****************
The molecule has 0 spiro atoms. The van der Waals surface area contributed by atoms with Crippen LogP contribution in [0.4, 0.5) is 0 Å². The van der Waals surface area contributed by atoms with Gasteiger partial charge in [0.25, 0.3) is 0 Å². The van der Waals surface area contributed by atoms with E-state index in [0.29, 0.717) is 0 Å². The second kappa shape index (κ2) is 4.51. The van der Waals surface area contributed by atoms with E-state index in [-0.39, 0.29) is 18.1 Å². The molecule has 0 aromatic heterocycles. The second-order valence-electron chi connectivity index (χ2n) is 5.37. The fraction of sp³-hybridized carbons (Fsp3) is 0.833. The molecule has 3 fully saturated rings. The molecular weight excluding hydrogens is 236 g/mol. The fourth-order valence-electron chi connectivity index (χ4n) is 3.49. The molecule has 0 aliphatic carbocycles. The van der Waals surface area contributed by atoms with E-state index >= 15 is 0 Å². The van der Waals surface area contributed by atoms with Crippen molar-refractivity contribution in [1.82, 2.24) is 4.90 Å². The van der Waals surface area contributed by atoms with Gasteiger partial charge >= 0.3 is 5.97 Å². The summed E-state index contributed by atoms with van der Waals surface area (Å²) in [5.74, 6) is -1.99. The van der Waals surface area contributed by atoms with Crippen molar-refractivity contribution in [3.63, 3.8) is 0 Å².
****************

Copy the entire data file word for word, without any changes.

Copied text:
The molecule has 0 spiro atoms. The van der Waals surface area contributed by atoms with Crippen LogP contribution in [0.4, 0.5) is 0 Å². The van der Waals surface area contributed by atoms with Gasteiger partial charge in [0.25, 0.3) is 0 Å². The van der Waals surface area contributed by atoms with E-state index in [0.29, 0.717) is 0 Å². The second kappa shape index (κ2) is 4.51. The van der Waals surface area contributed by atoms with E-state index in [-0.39, 0.29) is 18.1 Å². The molecule has 0 aromatic heterocycles. The second-order valence-electron chi connectivity index (χ2n) is 5.37. The fraction of sp³-hybridized carbons (Fsp3) is 0.833. The molecule has 3 fully saturated rings. The molecular weight excluding hydrogens is 236 g/mol. The fourth-order valence-electron chi connectivity index (χ4n) is 3.49. The molecule has 0 aliphatic carbocycles. The van der Waals surface area contributed by atoms with E-state index >= 15 is 0 Å². The van der Waals surface area contributed by atoms with Crippen molar-refractivity contribution in [1.82, 2.24) is 4.90 Å². The van der Waals surface area contributed by atoms with Gasteiger partial charge >= 0.3 is 5.97 Å². The summed E-state index contributed by atoms with van der Waals surface area (Å²) in [5.74, 6) is -1.99. The van der Waals surface area contributed by atoms with Crippen molar-refractivity contribution in [3.63, 3.8) is 0 Å².